Cat Rock Capital Management, an activist investor which has a 4.7% stake in Just Eat, highlighted Groen’s Twitter battle with Uber boss Dara Khosrowshahi as an example of outbursts that damaged the brand. The investor said Groen’s tweets had partly led to the firm being “deeply undervalued and vulnerable to takeover bids at far below its intrinsic value”.
Earlier this year Groen had a rant at financial analysts on Twitter, claiming that “some can’t even do basic maths”. He tweeted that he was “amazed how bad these analysts have become … All of them mix up definitions. It’s unbelievable.”
Brand and marketing expert Mark Borkowski said Groen’s case highlighted the difficulty executives face when trying to engage with customers on the platform.
“Everyone sees Twitter as a huge marketing opportunity that can drive a business forward, and it really can,” Borkowski said. “But these bosses must stop and think twice before they tweet, as just one misjudged tweet can send their share price plunging.”
Possibly the most expensive tweets ever sent were posted by Elon Musk, the maverick boss of electric car company Tesla, in 2018. The US Securities and Exchange Commission fined Musk and Tesla $20m each after he tweeted that he had “funding secured” to take the company private at $420 a share. The regulator said the tweet, which sent Tesla’s share price up by as much as 13%, violated securities law. As part of the settlement, Musk was ordered to step down as Tesla’s chairman.
Musk’s tweets continued to anger some investors. Pirc, an influential adviser to shareholders including the UK’s local authority pension funds, last year recommended that investors voted against Musk’s re-election to the Tesla board because his tweets posed “a serious risk of reputational harm to the company and its shareholders”.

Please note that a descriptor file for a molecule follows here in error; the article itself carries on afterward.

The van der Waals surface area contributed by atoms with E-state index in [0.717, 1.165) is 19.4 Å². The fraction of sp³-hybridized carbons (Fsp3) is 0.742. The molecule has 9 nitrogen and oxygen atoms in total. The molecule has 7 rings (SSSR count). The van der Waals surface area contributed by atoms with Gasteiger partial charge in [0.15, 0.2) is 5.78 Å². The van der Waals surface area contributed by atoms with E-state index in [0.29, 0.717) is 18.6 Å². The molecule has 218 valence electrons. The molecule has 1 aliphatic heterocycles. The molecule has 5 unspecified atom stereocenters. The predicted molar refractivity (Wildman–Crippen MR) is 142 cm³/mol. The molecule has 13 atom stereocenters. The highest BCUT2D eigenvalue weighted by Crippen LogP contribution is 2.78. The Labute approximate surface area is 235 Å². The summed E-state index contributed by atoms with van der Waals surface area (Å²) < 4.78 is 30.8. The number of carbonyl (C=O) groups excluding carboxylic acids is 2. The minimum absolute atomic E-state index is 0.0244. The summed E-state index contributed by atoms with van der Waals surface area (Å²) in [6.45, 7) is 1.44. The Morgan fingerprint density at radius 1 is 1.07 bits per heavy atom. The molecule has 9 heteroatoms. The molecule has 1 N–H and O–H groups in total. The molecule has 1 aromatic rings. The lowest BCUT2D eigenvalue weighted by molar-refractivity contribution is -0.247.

Pirc said his controversial outbursts on Twitter had cost Tesla millions of dollars in settlements, but Musk easily won the vote, and has continued to tweet several times a day to his 59 million followers.
“Twitter is all about personality,” Borkowski said. “While Musk’s tweets can be very controversial, they fit with his brand. Twitter is perfect for renegades, mavericks and disruptor brands. It’s much harder for well-established brands with solid reputations, if something goes wrong for them they risk damage to their hard-earned brand.
“People now think that to run a successful business, you have to be on social media and every brand has to have a Twitter account,” he said. “The chief executives see that the bosses of their rivals have a Twitter profile, and they feel they have to have one too.”
Borkowski said some bosses have been very successful at building a presence and personality on Twitter, and using their platforms to promote social issues such as LGBTQ+ rights and the Black Lives Matter movement (as well as promote their brand and products).
James Timpson, the chief executive of cobbler Timpson, this week celebrated passing 100,000 followers on his account on which he weaves photos of his colleagues working in shops with posts tackling tax avoidance and prisoner reform.